February 24, 2006

Swimming for gold

Local teen hopes to make it to the Olympics

By José A. Álvarez

His fastest swim is nearly 2 seconds slow in the 50-meter freestyle compared to the world record holder. In his second specialty event, the 100-meter freestyle, he is more than three seconds behind the world’s fastest swimmer.

In the swimming world, the time difference could be considered an eternity. However, Ismael Díaz de León believes that if he maintains his discipline and concentration he could have a shot of being part of a team in the 2008 Olympics in Beijing, China.

“If I try really hard and don’t get distracted, I know I can do it,” said Ismael, a 14 year-old freshman at San Diego High School. “I really want to go to the Olympics,” added Ismael, who trains daily at the Memorial Park Swimming Pool in Logan Heights and will be swimming in his junior Olympic meet this weekend at Rancho Bernardo High School.

Ismael’s passion for the water started at age 4 when he began swimming lessons at the pool where his older brother was a lifeguard and instructor. The lessons did not go well.

“He failed me,” said Ismael, the 5th of eight children. “I thought he was going to pass me because he was my brother. I was mad.”

Ismael gave up on swimming entirely and would not jump back in the pool until six years later. He was now 10, bored, and tired of just sitting at home.

“I started swimming for fun. I was just at home doing nothing,” added Ismael, explaining that his goal was to swim faster than the brother who failed him. Ismael surpassed his brother’s record two years later.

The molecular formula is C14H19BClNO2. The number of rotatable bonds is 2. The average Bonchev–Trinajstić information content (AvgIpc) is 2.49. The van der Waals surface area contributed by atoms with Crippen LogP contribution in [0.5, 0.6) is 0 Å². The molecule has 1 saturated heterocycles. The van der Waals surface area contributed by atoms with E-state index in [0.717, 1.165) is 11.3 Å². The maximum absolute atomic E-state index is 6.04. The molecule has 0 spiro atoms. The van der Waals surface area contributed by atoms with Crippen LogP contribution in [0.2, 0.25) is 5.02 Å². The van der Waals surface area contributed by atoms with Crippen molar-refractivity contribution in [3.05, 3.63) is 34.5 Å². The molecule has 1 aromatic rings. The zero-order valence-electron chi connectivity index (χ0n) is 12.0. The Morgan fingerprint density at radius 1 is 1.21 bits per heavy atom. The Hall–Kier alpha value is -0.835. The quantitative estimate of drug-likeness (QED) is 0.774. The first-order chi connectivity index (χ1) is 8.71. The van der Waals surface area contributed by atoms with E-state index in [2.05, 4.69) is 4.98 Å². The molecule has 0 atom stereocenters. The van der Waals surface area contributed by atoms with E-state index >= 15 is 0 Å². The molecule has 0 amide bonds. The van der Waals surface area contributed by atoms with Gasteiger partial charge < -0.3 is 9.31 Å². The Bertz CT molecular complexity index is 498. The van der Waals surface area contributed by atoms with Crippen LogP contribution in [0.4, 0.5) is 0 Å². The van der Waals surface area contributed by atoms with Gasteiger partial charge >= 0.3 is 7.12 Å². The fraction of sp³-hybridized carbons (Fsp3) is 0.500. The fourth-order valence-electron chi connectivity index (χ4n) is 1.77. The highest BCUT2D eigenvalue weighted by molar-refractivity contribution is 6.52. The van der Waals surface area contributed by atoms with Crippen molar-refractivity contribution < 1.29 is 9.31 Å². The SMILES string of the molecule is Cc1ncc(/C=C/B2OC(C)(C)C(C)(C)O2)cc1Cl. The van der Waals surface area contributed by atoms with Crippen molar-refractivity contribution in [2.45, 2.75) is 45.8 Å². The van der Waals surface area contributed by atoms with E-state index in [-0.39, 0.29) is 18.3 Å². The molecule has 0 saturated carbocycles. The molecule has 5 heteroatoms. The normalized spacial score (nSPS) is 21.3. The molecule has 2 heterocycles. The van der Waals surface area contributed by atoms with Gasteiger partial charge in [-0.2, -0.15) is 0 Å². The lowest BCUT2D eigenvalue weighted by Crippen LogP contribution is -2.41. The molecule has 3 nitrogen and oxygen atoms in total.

“I really wanted to beat him,” said Ismael, adding that as time went by, “I began to realize I was actually good at it.”

The 50-meter and the 100-meter freestyle are his fastest events. His best time in the 50-meter has been clocked at 23.10 seconds, nearly 1.5 seconds slower than the fastest world record. In the 100-meter, he has swam in the low 50s, more than three seconds short of the world record.

But, both Ismael and his coach, Fernando González, are convinced his times could improve and he could make it on the Olympic team.

“He has what it takes to make it,” said González, who’s been coaching Ismael for the past four years. “He gives 110 percent every day.”

Ismael’s grueling schedule is sometimes a challenge and leaves hardly any time for fun activities. He is usually up by 4:15 a.m. and in the pool from 5- 7 a.m. daily. After morning practice, he is exhausted but manages to make it to school where, he says, he does all his homework in class and if, he’s lucky, some teachers will let him take a little nap. After school, he is back at the pool for additional practice and to complete his 3-4 hours of daily training.

“Sometimes my mom says it’s too much, but I am doing it to get better,” said Ismael, while preparing to get in the pool on a recent chilly night. “Sometimes (González) gets me really mad, but other times he’s cool.”

Ismael hopes to use his swimming to get into college and pursue a degree in psychology. But he believes he’s already is getting something positive from his swimming since it brought his family closer. Ismael’s parents separated a while back and his mother, Ana Maria, raised the children as a single parent.

Money is tight at Ismael’s home, but “my coach helps out a lot.” The training facilities are also an issue. While heated, the pool is too small and there are no starting blocks.

“We have so many things against us,” said González, who’s been offered jobs at other pools, but says “I stay here because of the kids.”

Ismael’s and González’s dream of making it to the Olympics has led them to consider all the possible options. Should Ismael not get to be part of the U.S. team, he will try out for the team in Mexico, which is already supporting his goal.

Late last year, Ismael competed in Mexico’s national competition in Ciudad Obregon, Sonora where he earned three first places as part of a relay team.

“This kid has a real shot at making the Olympic cut,” said González, who everyday is looking for new ways of helping his pupil swim faster. “And he is from the barrio.”

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